The Pericardium: An Examination of Structure, Function, and Disease

The pericardium is a vital structure for most organisms that have a heart that pumps blood. The pericardium encapsulates the heart and it is a flexible and thin, yet durable membranous sack that contains the fluid that surrounds the heart. The pericardium has the membranous ability to regulate the fluid that it contains, and this function is what separates it from most of the membranous sacks in organisms that surround other organs, i.e. the kidney.

The pericardium is anchored to the human body by its connection to the blood vessels surrounding the heart, the diaphram, and the sternum.
The pericardium consists of two layers as seen in the following diagram:


This diagram clearly portrays the continuity of the visceral pericardium and the parietal pericardium and the point of their intersections are where major blood vessels connect with the heart. Conceptually, it is not incorrect to picture that the parietal pericardium has two parts, the fibrous outer layer, and the serous inner layer. The serous layer and the visceral pericardium are smooth and are the perimeter of the pericardial cavity. The pericardial cavity is also known as the intermembranous space. The arrows denote this space in the following image:

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This intermembranous space is the primary example of how structure meets function in the pericardium. The fact that the pericardium consists of two smooth layers allows it to contain, and be filled with lubricating fluid. This fluid maintains the position of the heart in the ribcage no matter of the respiration cycle. When these dual layers are healthy they prove to protect the heart from infection and keep the heart at a constant size without unwanted stretching or enlargement. Refer to the bottom of the page to examine an unhealthy, aka diseased, pericardium.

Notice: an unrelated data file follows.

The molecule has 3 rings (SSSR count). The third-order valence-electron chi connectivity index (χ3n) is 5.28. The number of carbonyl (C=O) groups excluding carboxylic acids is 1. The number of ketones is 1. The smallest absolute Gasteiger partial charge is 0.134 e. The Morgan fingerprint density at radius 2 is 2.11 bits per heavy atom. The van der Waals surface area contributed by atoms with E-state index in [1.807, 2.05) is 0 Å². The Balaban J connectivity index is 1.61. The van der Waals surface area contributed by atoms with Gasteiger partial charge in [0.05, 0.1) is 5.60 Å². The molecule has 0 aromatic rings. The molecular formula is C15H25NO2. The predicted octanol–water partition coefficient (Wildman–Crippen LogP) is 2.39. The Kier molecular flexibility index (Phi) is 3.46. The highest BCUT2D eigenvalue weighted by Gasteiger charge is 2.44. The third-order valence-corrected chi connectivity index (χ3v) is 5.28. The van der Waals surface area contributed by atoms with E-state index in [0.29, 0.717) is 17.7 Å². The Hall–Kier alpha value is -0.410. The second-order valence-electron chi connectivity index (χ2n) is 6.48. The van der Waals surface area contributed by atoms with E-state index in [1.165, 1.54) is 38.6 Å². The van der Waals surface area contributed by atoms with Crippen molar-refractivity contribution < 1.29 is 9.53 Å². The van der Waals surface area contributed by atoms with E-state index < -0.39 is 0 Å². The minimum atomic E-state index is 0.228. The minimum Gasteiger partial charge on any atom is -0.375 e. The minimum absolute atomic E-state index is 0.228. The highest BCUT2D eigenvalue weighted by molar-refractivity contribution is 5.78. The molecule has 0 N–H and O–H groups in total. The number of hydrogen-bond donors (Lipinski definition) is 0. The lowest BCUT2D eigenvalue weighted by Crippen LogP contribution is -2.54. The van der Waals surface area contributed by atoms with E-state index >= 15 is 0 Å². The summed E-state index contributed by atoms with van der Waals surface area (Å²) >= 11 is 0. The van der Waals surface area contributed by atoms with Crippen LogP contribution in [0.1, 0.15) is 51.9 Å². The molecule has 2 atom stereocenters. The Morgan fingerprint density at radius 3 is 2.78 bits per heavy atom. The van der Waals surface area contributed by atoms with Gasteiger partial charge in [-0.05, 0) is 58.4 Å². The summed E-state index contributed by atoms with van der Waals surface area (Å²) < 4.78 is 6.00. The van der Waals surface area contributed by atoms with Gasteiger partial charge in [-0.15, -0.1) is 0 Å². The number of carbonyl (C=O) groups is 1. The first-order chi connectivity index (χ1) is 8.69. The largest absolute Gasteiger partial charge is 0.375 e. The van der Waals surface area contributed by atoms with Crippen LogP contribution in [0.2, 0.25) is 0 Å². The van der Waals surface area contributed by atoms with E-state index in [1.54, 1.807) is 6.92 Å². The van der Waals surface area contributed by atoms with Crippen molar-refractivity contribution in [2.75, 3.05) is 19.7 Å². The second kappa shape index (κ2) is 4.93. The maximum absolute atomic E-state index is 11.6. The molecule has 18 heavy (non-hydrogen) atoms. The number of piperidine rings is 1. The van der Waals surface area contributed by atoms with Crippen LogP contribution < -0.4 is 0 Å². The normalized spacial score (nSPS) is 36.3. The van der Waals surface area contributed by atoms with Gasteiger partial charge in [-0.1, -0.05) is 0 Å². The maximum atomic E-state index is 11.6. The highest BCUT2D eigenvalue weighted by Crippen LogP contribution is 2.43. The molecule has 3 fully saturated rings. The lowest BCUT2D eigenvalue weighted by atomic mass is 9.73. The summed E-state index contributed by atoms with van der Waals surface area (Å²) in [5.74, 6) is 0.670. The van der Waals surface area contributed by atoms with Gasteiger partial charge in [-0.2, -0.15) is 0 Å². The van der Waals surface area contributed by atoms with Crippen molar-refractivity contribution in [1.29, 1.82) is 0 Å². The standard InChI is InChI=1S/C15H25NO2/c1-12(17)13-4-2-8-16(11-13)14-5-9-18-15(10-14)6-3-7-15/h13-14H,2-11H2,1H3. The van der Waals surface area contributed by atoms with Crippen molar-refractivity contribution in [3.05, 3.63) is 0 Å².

The pericardium in the human body is remarkably similar to that in the pig body. There is little diversity between the human and pig in respect to the pericardium.

Examine the pericardium in a fetal pig:


Considering that this is a picture of a pig that is dead, most of the intermembranous fluid that is usually found in the pericardium is not there. The absence of fluid shows how thin the actual layers of the pericardium are, and it is surprising how durable and flexible the pericardium is considering the thin visceral and parietal layers.

Diseases of the Pericardium:

In terms of quantity, there are very few diseases that tend to be diagnosed in the pericardium. Benign and malignant tumors can grow in the pericardium, but this is a very rare occurence. In contrast, pericarditis is overwhelmingly more common. True to its nature as a suffix, "itis" means swelling, and most people recognize this suffix (i.e. appendicitis). Pericarditis is the swelling of the pericardium.

In a patient that has pericarditis both layers of the pericardium, visceral and parietal, swell, and there are many potential factors that can cause the swelling. The most common root of pericarditis is due to a viral infection. The pericardium is most susceptible to viral infection during or after a respiratory infection, or in severely compromised immune systems, such as patients with the AIDS virus. Bacterial infections of the pericardium are far less likely to occur than viral infections, however, bacteria has been isolated from pericardiums with pericarditis. It is believed that the bacteria must have been from another source of infection in the body, or can cause direct infection after open heart surgery, as the pericardium is opened to the environment. Other causes of pericarditis are not unique to the pericardium as these problems can cause inflammation in many different parts of the body, and do. For example, trauma, kidney failure, hypothyrodism, and medication all can cause inflammation many places in the body, including the pericardium.

Patients with pericarditis complain of chest pain and fever, and is made significantly worse by deep breathing. The pain is located in the center or the left of the chest. When a patient complains of these symptoms she or he is given an EKG, and patients with pericarditis' EKG are irregular. If the EKG is not normal, then a X-Ray, MRI, or CT scan, or a combination of all three will be used.

The treatment procedure is called pericardiocentisis. Essentially a surgeon will inject a catheter into the pericardium and extract the unwanted fluid that is the cause of the swelling.


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